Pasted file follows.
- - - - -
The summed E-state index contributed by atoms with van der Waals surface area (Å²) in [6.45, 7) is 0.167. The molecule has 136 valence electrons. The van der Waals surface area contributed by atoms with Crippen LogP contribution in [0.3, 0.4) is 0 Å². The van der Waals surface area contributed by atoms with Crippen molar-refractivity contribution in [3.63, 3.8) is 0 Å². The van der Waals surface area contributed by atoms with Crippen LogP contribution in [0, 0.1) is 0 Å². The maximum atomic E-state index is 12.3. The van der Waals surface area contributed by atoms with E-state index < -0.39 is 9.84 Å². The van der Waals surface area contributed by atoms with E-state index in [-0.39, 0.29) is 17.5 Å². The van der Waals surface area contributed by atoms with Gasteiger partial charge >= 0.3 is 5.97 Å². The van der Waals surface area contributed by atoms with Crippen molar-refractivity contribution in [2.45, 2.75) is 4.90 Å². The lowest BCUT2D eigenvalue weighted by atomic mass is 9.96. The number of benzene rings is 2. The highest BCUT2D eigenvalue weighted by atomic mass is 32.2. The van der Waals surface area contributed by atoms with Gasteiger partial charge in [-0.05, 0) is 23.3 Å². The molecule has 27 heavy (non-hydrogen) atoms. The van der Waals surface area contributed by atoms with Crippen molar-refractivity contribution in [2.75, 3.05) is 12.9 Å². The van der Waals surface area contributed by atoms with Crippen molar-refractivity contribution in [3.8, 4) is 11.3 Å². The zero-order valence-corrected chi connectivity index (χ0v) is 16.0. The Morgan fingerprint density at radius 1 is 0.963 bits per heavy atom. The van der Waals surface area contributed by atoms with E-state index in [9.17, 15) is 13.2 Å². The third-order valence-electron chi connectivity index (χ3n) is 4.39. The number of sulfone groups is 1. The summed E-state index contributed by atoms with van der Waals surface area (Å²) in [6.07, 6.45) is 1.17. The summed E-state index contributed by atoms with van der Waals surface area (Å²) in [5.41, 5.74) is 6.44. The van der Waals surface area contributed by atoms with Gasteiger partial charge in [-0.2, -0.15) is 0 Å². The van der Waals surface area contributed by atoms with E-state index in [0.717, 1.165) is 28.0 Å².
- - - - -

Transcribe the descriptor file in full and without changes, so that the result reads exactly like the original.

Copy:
The summed E-state index contributed by atoms with van der Waals surface area (Å²) in [6.45, 7) is 0.167. The molecule has 136 valence electrons. The van der Waals surface area contributed by atoms with Crippen LogP contribution in [0.3, 0.4) is 0 Å². The van der Waals surface area contributed by atoms with Crippen molar-refractivity contribution in [3.63, 3.8) is 0 Å². The van der Waals surface area contributed by atoms with Crippen LogP contribution in [0, 0.1) is 0 Å². The maximum atomic E-state index is 12.3. The van der Waals surface area contributed by atoms with E-state index < -0.39 is 9.84 Å². The van der Waals surface area contributed by atoms with E-state index in [-0.39, 0.29) is 17.5 Å². The van der Waals surface area contributed by atoms with Gasteiger partial charge >= 0.3 is 5.97 Å². The van der Waals surface area contributed by atoms with Crippen molar-refractivity contribution in [2.45, 2.75) is 4.90 Å². The lowest BCUT2D eigenvalue weighted by atomic mass is 9.96. The number of benzene rings is 2. The highest BCUT2D eigenvalue weighted by atomic mass is 32.2. The van der Waals surface area contributed by atoms with Gasteiger partial charge in [-0.05, 0) is 23.3 Å². The molecule has 27 heavy (non-hydrogen) atoms. The van der Waals surface area contributed by atoms with Crippen molar-refractivity contribution in [2.75, 3.05) is 12.9 Å². The van der Waals surface area contributed by atoms with Crippen molar-refractivity contribution in [3.8, 4) is 11.3 Å². The zero-order valence-corrected chi connectivity index (χ0v) is 16.0. The Morgan fingerprint density at radius 1 is 0.963 bits per heavy atom. The van der Waals surface area contributed by atoms with E-state index in [9.17, 15) is 13.2 Å². The third-order valence-electron chi connectivity index (χ3n) is 4.39. The number of sulfone groups is 1. The summed E-state index contributed by atoms with van der Waals surface area (Å²) in [6.07, 6.45) is 1.17. The summed E-state index contributed by atoms with van der Waals surface area (Å²) in [5.41, 5.74) is 6.44. The van der Waals surface area contributed by atoms with Gasteiger partial charge in [-0.2, -0.15) is 0 Å². The van der Waals surface area contributed by atoms with E-state index in [0.717, 1.165) is 28.0 Å².